Sweden's Central Bank Adds Heavy Dose of QE
Critics of Sweden’s coronavirus strategy say now is the time to beef up measures to avoid a renewed outbreak after a sharp drop in the rate of infections and deaths during the summer.
While the toll of the virus in Sweden has been severe, with fatalities approaching 6,000 in a country of 10 million, the number of serious cases has steadily declined in recent months and July 30 appears to have been the first day since March when no one succumbed to the virus.
Some scientists and academics say the improving situation has created a window of opportunity to correct the failings of the past.
“The beginning of autumn may be crucial for the corona pandemic’s continued development in the country,” Goran K. Hansson, the general-secretary of the Royal Swedish Academy of Sciences, wrote in an opinion piece with economics professor Lars Calmfors.
They argue a “a proper reboot” of the contagion strategy is needed using measures that the Swedish health authorities have so far been skeptical of, including face masks in public spaces and putting travelers from high-risk areas in quarantine even if they show no symptoms.
For now at least state epidemiologist Anders Tegnell remains committed to his country’s policy of sustainable restrictions, which continue to draw scrutiny as countries around the world again impose lockdowns amid new waves of infections.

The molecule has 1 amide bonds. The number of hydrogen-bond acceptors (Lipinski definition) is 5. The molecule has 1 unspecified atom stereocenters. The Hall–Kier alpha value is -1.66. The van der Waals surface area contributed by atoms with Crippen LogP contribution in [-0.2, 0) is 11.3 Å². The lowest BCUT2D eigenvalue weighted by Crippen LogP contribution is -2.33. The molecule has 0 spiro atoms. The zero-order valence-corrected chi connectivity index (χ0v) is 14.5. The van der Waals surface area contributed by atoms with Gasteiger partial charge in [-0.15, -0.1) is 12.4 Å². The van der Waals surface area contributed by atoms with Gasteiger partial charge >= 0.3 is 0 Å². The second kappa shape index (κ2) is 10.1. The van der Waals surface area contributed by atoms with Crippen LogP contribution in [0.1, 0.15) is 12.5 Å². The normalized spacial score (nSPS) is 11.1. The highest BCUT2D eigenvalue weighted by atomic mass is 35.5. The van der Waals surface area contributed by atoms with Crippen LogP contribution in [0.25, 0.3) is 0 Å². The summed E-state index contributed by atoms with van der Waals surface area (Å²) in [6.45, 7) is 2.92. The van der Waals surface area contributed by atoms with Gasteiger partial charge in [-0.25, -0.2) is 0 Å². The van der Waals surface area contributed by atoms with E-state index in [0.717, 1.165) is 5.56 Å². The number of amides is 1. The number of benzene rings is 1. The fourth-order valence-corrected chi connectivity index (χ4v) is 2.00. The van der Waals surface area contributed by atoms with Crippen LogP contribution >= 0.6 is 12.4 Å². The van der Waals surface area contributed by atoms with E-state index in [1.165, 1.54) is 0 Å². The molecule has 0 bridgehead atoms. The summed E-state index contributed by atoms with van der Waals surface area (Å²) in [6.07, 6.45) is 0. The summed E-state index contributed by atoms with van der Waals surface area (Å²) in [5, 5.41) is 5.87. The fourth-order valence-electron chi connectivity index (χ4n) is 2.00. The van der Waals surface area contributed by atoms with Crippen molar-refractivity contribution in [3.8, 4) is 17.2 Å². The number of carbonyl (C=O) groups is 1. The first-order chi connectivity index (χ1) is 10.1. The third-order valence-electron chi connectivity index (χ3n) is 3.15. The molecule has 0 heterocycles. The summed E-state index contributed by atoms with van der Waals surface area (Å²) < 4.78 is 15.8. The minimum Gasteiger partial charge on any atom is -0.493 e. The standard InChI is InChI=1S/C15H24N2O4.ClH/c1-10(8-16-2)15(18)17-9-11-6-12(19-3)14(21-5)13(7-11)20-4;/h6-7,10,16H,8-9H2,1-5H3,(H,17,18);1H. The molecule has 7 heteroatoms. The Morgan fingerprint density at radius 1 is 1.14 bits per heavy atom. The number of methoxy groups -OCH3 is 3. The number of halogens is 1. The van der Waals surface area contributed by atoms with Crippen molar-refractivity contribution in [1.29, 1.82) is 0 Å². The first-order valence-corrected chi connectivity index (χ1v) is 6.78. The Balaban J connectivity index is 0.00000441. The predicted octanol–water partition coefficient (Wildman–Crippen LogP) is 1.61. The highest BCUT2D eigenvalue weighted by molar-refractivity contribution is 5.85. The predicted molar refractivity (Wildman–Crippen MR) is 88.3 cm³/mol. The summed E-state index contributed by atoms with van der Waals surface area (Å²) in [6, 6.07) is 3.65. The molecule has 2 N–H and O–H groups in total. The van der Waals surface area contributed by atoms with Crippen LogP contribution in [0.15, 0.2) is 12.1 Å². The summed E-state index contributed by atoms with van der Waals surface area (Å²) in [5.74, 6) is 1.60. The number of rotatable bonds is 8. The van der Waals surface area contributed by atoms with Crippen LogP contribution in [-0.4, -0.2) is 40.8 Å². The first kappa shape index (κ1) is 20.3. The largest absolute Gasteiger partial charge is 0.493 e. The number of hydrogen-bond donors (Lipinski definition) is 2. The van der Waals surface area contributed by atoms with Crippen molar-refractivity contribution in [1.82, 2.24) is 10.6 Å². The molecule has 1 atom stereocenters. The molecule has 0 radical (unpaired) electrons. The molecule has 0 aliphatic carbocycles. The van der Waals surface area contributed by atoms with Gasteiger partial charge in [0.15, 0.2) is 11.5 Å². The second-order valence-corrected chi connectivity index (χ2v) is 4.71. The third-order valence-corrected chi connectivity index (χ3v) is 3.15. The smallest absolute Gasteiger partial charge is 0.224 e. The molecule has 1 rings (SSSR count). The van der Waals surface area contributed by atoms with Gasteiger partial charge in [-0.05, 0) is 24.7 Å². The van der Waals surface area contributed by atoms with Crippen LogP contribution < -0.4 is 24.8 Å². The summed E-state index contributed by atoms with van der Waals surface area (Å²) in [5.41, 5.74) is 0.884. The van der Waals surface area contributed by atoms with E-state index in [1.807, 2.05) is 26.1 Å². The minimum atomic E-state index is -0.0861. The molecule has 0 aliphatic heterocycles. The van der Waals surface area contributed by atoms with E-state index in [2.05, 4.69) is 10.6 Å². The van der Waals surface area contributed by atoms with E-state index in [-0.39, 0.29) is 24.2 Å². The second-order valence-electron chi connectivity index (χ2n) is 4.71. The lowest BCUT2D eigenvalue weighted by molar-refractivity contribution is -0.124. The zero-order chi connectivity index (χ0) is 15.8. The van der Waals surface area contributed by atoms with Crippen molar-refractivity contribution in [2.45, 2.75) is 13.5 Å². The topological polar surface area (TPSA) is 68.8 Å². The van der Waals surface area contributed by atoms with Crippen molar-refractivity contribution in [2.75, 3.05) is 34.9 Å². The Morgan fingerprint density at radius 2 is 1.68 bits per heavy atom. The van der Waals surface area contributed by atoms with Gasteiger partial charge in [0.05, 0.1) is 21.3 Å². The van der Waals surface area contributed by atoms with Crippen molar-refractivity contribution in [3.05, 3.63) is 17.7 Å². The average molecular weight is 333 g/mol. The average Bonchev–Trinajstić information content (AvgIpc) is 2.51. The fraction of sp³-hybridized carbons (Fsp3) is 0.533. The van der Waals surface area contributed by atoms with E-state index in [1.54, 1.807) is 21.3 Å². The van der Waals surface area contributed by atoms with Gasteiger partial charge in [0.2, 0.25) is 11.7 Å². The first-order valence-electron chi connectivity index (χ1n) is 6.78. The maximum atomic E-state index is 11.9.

But the architect of the Swedish response has admitted a need for more testing and quicker tracing, something his critics are also pushing for.
“When we go sort of into the second phase, the rapid finding of what could be a potential cluster is going to be crucial,” Tegnell said in an interview with The Local.
Even though the number of deaths in Sweden has dropped to an average of about two per day from a peak of almost 100 in mid-April, health experts fear what may happen when vacationers return to work and schools reopen, especially after an uptick of infections among people in their twenties.
“There are some warning signs that we may be heading in the wrong direction, especially when it comes to the rather large increase we are seeing among young adults,” Tegnell told reporters in Stockholm earlier this week.